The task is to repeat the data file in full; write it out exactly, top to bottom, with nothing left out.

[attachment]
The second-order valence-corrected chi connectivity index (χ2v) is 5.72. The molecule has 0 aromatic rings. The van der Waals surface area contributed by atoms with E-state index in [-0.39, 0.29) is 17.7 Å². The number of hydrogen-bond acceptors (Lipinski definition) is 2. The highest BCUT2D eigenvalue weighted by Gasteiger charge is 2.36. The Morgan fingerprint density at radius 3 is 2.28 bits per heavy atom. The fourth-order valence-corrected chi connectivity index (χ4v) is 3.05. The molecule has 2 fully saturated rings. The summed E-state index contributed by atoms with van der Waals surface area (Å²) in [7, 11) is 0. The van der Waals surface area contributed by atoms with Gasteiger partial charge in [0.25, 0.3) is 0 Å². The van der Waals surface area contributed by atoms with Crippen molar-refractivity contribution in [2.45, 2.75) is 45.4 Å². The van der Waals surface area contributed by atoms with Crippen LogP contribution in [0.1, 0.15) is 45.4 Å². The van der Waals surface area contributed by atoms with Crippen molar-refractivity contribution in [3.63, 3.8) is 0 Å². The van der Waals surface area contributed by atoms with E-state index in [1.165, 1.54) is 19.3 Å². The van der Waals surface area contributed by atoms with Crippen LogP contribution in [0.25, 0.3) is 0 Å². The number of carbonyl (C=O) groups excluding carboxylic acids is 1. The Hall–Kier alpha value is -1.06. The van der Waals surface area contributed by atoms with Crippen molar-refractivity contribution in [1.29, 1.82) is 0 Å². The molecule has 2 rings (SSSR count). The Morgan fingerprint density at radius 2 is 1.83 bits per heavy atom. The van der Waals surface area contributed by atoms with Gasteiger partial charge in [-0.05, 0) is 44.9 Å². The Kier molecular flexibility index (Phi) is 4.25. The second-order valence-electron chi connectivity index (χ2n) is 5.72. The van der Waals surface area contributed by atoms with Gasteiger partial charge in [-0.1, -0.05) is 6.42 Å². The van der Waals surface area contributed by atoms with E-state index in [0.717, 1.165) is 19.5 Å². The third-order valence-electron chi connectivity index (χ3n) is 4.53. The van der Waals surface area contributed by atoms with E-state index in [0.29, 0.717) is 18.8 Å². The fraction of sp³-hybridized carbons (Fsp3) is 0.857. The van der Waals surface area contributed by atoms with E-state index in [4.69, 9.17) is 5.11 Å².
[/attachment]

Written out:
The second-order valence-corrected chi connectivity index (χ2v) is 5.72. The molecule has 0 aromatic rings. The van der Waals surface area contributed by atoms with E-state index in [-0.39, 0.29) is 17.7 Å². The number of hydrogen-bond acceptors (Lipinski definition) is 2. The highest BCUT2D eigenvalue weighted by Gasteiger charge is 2.36. The Morgan fingerprint density at radius 3 is 2.28 bits per heavy atom. The fourth-order valence-corrected chi connectivity index (χ4v) is 3.05. The molecule has 2 fully saturated rings. The summed E-state index contributed by atoms with van der Waals surface area (Å²) in [7, 11) is 0. The van der Waals surface area contributed by atoms with Gasteiger partial charge in [0.25, 0.3) is 0 Å². The van der Waals surface area contributed by atoms with Crippen molar-refractivity contribution in [2.45, 2.75) is 45.4 Å². The van der Waals surface area contributed by atoms with Crippen LogP contribution in [0.1, 0.15) is 45.4 Å². The van der Waals surface area contributed by atoms with Crippen molar-refractivity contribution in [3.63, 3.8) is 0 Å². The van der Waals surface area contributed by atoms with E-state index in [1.165, 1.54) is 19.3 Å². The van der Waals surface area contributed by atoms with Crippen LogP contribution in [0.25, 0.3) is 0 Å². The number of carbonyl (C=O) groups excluding carboxylic acids is 1. The Hall–Kier alpha value is -1.06. The van der Waals surface area contributed by atoms with Crippen molar-refractivity contribution in [1.29, 1.82) is 0 Å². The molecule has 2 rings (SSSR count). The Morgan fingerprint density at radius 2 is 1.83 bits per heavy atom. The van der Waals surface area contributed by atoms with Gasteiger partial charge in [-0.05, 0) is 44.9 Å². The Kier molecular flexibility index (Phi) is 4.25. The second-order valence-electron chi connectivity index (χ2n) is 5.72. The van der Waals surface area contributed by atoms with Gasteiger partial charge in [-0.1, -0.05) is 6.42 Å². The van der Waals surface area contributed by atoms with E-state index in [0.717, 1.165) is 19.5 Å². The third-order valence-electron chi connectivity index (χ3n) is 4.53. The van der Waals surface area contributed by atoms with E-state index in [0.29, 0.717) is 18.8 Å². The fraction of sp³-hybridized carbons (Fsp3) is 0.857. The van der Waals surface area contributed by atoms with E-state index in [4.69, 9.17) is 5.11 Å².